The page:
Picture this: an employer without chains of command or instruction, where there are no managers, directors or secretaries. A company that has ‘associates’ rather than ’employees’, and ‘sponsors’ instead of ‘bosses’, who guide the workforce through a general work area rather than a job description. Furthermore, envisage a firm where employees have no opportunity to be promoted or demoted but, as an alternative, are given an equal share of the organisation’s profits, which changes in line with their salary.
Welcome to WL Gore & Associates, winner of the Sunday Times’ 100 Best Companies to Work For 2004. Founded in 1958, the multinational company has devising a unique way for organising, maintaining and nurturing its staff.
And the ethos is not just limited to the firm’s three plants in Scotland (two in Livingston, one in Dundee). The precept is also adopted throughout Gore’s 45 plants across the globe, which employ a total of 6,000 ‘associates’ – staff, to you and me.
The private company is like any other manufacturing business: it produces, markets and sells goods. In Gore’s case, the company manufactures fabrics and polymer products, namely Gore-Tex clothing.
The big difference, however, is the work environment. This is based on associates’ sense of ownership and equal participation. The associates adhere to four guiding principals: fairness to each other, freedom to encourage, ability to make commitments and consultation with other associates.
But in an environment where everyone is expected to lead each other without a formal chain of command, it would be easy to assume the work structure might break down, leading to a high staff turnover. For Gore, this is not the case.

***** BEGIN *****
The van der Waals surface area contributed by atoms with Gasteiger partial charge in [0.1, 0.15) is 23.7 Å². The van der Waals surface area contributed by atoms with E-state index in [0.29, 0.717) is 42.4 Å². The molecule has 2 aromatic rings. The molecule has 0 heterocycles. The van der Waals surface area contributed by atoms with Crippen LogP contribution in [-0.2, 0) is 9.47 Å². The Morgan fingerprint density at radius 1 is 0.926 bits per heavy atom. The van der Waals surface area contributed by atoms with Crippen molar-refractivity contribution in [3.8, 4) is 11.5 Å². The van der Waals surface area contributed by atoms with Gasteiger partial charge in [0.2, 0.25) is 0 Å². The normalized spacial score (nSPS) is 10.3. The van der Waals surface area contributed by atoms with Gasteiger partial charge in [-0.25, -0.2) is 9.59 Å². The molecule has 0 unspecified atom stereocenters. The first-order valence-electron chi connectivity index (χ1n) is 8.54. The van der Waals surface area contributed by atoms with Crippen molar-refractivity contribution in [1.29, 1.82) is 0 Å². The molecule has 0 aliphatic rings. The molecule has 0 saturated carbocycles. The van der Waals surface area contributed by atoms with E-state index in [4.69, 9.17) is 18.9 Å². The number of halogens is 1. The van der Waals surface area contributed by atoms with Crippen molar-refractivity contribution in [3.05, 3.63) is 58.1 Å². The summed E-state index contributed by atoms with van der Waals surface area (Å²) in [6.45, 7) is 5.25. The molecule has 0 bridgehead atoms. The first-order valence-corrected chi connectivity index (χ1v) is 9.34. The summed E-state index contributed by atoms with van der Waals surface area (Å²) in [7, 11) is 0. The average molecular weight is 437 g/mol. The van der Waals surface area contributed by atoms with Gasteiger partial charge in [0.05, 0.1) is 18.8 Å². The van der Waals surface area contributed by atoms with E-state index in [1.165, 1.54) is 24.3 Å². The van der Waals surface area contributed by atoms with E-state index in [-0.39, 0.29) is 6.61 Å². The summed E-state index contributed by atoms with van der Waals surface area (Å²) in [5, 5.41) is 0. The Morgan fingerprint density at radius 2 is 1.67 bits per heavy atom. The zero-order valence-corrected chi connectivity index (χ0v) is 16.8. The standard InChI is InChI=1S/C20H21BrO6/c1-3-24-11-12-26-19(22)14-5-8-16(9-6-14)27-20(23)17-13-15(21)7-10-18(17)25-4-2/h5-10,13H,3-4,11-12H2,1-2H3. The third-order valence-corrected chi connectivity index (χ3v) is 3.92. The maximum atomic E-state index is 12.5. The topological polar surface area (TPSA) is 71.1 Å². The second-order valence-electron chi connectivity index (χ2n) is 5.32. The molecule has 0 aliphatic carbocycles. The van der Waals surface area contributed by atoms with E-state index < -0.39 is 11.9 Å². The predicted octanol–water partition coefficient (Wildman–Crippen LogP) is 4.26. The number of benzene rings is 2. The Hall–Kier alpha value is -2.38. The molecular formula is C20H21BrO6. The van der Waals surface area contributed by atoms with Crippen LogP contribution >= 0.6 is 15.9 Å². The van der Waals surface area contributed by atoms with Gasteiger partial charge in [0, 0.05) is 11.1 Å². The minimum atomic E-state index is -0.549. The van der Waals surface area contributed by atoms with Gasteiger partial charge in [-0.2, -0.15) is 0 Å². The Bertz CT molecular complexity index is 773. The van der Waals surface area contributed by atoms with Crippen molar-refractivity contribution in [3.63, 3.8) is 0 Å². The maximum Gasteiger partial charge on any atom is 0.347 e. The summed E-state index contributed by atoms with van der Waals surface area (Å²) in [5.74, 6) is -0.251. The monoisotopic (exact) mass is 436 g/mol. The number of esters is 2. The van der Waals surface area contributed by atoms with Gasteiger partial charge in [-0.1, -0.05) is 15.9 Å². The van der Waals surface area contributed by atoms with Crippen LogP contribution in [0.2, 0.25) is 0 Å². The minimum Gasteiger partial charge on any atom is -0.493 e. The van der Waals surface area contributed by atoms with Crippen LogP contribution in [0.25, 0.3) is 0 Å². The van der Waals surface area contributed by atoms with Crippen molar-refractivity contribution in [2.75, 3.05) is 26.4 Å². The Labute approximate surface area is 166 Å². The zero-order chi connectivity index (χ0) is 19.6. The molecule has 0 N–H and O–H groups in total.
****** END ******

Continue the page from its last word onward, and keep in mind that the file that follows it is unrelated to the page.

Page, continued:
Of the 426 people employed in Scotland, 311 have been with the firm for more than 10 years, and associate turnover has hovered around 5 per cent for much of the same period.
Maintaining these impressive statistics is not without its challenges, and is in no small part down to Gore’s HR team, represented by Ann Gillies, Lynn Pearson and Vikky England. So what is Gore’s key to a satisfied workforce?
“The cornerstone of associate culture is encouraging individuals to believe in their potential and overall contribution to the power of a small team,” explains Gillies, who has been with Gore for 28 years.
“We are not an organisation where an individual has to earn trust. When we recruit, people need to have faith that they will work co-operatively with others so they can develop into responsible associates. Gore is not an employer for nine-to-fivers,” she adds.
Gillies is at pains to point out the importance of equality and fairness in the workplace – slip the word ’employee’ or ‘management’ into the conversation and she raises an eyebrow. This terminology represents everything Gillies and her HR team have worked hard to remove from the vocabulary and conscience of people who enter the double doors of Gore’s HQ.
Gillies rejects being categorised as a personnel director, putting herself and the rest of the HR team in the same boat as all other associates, who work on a level playing field without any pre-determined channels of communication.
A key part of the HR team is to maintain this status quo of equality and encourage associates to ‘contribute’ independently and collectively in teams loosely based around a work area. In the conventional sense, whether the associate is a secretary, a canteen worker or a test engineer, each and every person has no ‘position’ within the company. They are expected to commit to projects to match their skills, and quickly earn their credibility to define and drive projects.
“An associate is someone who is able to motivate themselves in their given work area as well as make suggestions to fellow associates in a constructive and co-operative way,” adds Gillies.
“We expect them to continually grow and develop while having a sense of ownership about their motivation, function and accomplishment within the company,” she says.